1.1 Multiferroic memories for data storage

Multiferroic might hold the future for the ultimate memory device. The demonstration of a four-state resistive memory element in a tunnel junction with multiferroic barriers represents a major step in this direction [6, 7, 8, 9]. For example, the thin films of lanthanum bismuth manganite remain ferromagnetic and ferroelectric down to thicknesses of 2 nm and, when used as a multiferroic tunneling junction, act as a four-state resistive system. Their spin-filter device as shown in Figure 1(a) is the tunnel junctions, which has tunnel barrier height is spin dependent because the bottom level of the conduction band in the ferromagnetic barrier is spin-split by exchange model. This allows the tunneling of electrons that to be efficiently filtered according to their spin. Gajek M et al. [10] suggested the large tunnel magnetoresistance in junctions that have a ferromagnetic electrode. The combination of these two effects - magnetoresistance plus electroresistance - yields a four-state resistive memory element. In comparison to the information stored in a capacitor, the resistive memories, on the other hand, can be read more simply, for example, by monitoring the source-drain current in a field-effect transistor. In order to make a multiple-state ME memory, one must be able to access the four states formed by electric polarization P and magnetization M, i.e. (+P, +M), (+P, −M), (−P, +M), and (−P, −M) [6].

Figure 1.

(a) Tunnel junction (electrons tunnel from bottom electrode through barrier into top electrode): Schematic [6]. (b) Spin-transfer-torque magnetic random access memory (STT-MRAM) bit cell. A magnetic tunnel junction (I), a tunnel barrier (II) and a free-layer element (III), with both layers magnetized perpendicular to the plane of the junction (arrows). Bit is selected by a word line and transistor [7].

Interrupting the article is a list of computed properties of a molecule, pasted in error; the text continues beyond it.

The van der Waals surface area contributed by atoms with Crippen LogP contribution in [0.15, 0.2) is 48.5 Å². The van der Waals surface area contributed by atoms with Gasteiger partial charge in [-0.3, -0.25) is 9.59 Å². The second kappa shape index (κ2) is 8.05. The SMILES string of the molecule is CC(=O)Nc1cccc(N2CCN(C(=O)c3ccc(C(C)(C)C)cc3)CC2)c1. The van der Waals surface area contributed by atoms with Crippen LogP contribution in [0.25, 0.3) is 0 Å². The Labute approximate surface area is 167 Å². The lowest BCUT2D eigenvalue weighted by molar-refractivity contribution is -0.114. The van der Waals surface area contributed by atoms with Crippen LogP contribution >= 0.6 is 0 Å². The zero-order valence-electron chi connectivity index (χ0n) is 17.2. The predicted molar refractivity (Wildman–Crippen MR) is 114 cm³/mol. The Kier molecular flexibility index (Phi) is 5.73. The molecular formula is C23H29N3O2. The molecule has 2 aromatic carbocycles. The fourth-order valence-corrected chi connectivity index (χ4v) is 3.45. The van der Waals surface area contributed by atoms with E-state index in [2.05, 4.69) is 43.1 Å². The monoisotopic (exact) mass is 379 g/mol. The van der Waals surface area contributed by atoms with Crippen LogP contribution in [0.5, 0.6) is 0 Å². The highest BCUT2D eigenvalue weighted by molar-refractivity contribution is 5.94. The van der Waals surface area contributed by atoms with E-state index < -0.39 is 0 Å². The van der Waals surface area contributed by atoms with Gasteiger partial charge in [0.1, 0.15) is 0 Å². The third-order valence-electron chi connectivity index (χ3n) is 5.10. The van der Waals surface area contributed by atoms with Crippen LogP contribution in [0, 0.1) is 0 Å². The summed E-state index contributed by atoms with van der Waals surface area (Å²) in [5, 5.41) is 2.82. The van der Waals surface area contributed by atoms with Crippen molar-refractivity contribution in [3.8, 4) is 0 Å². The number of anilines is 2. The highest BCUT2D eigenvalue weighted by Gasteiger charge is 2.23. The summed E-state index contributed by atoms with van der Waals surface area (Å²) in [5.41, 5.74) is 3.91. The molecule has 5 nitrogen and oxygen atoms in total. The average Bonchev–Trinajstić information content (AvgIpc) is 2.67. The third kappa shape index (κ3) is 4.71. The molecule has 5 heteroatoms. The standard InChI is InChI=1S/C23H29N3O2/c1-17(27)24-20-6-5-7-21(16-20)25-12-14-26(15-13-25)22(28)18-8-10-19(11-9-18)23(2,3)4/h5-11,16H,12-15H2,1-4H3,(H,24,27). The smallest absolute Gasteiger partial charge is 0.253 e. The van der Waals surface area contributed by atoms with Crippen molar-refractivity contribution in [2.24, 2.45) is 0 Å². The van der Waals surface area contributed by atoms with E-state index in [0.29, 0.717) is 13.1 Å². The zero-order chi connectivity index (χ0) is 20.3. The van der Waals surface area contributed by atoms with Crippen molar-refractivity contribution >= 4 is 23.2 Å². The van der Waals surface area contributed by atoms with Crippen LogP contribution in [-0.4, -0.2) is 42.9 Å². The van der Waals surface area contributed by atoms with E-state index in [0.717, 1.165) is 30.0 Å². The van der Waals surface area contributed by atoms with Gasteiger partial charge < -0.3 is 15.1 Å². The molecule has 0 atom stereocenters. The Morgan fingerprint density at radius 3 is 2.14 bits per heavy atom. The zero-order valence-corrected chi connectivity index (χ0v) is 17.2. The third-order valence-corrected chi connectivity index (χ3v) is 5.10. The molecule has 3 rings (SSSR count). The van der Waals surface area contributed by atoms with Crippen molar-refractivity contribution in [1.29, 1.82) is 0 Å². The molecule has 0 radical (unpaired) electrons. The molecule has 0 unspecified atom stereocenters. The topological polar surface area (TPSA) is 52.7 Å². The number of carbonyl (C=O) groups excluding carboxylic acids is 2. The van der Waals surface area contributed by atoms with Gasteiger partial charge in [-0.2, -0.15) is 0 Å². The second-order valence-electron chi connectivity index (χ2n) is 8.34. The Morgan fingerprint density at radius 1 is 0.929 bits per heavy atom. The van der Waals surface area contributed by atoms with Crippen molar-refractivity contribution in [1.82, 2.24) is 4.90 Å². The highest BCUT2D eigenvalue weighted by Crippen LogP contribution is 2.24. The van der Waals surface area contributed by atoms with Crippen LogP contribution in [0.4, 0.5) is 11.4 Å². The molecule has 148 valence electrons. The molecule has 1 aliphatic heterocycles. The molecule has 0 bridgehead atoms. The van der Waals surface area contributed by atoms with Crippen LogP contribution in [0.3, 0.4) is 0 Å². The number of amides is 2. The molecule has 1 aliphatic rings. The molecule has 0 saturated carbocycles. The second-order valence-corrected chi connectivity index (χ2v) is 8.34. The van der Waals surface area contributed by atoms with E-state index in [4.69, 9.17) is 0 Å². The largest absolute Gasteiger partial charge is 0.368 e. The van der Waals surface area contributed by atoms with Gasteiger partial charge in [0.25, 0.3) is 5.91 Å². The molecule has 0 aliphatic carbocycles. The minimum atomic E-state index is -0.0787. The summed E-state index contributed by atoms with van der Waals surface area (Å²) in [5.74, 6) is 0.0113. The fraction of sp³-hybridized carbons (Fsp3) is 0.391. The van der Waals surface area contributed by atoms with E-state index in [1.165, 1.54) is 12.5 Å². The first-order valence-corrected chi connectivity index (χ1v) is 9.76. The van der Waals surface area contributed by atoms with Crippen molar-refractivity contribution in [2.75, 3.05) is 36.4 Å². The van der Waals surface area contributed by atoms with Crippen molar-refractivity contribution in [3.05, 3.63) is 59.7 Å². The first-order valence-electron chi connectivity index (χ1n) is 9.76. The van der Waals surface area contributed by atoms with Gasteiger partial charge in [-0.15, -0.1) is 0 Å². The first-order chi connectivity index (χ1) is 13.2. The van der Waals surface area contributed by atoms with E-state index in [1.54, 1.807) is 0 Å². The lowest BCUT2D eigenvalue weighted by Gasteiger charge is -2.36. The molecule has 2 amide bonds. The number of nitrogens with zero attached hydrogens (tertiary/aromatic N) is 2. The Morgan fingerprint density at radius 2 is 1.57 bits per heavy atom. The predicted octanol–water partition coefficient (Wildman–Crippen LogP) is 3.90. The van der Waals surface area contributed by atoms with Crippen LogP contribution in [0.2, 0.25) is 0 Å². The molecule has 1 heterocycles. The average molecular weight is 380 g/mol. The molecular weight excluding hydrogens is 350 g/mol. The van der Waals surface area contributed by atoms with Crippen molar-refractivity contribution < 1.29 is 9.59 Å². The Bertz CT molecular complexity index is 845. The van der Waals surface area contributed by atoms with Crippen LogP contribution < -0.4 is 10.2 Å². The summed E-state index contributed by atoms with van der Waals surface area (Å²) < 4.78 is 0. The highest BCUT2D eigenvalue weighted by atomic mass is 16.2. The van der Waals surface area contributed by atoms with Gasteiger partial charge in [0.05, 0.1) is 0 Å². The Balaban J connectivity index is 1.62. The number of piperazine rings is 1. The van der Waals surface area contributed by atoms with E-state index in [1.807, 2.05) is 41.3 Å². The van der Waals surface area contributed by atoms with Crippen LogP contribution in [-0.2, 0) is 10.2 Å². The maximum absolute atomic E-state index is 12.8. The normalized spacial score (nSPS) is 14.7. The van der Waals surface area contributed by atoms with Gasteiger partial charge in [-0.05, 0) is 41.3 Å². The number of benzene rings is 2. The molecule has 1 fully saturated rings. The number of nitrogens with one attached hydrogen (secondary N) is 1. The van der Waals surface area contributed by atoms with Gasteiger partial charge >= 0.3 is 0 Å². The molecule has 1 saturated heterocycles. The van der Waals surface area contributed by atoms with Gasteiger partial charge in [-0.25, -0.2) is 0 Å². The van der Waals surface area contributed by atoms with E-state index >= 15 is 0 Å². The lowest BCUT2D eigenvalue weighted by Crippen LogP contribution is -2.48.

1.2 Spin-transfer-torque magnetic random access memory

The spin-transfer-torque magnetic random access memory (STT-MRAM) devices stored information due to use of magnetic orientation in the ferromagnetic nanoparticles. For example, hard disk drives (use magnetic states to store information). In addition to hard disk drives, the STT-MRAM is a device that written and read electrically without any moving parts. The function of spin-transfer is to write information and such information is read by measuring the device resistance. The magnetoresistance plays role to measure percentage change in resistance between parallel and antiparallel magnetic spins of the electrodes of the magnetic tunnel junction. Such magnetic tunnel junction is made up by a ferromagnetic metal/insulator/ferromagnetic material [7]. Figure 1(b) shows a 1-bit STT-MRAM cell constituted by free layer and reference layer that are magnetized perpendicular to the plane of the junction [7]. The cell is constituted with a word line with a transistor that required for each cell. The biasing voltage could operate the cell with respect to bit lines and such read bias voltage measured the cell resistance to determine the bit state to be low of 100 mV. However, the write bias voltage is higher to allow the magnetic moment of the free layer taken to be reversed by using spin transfer torque.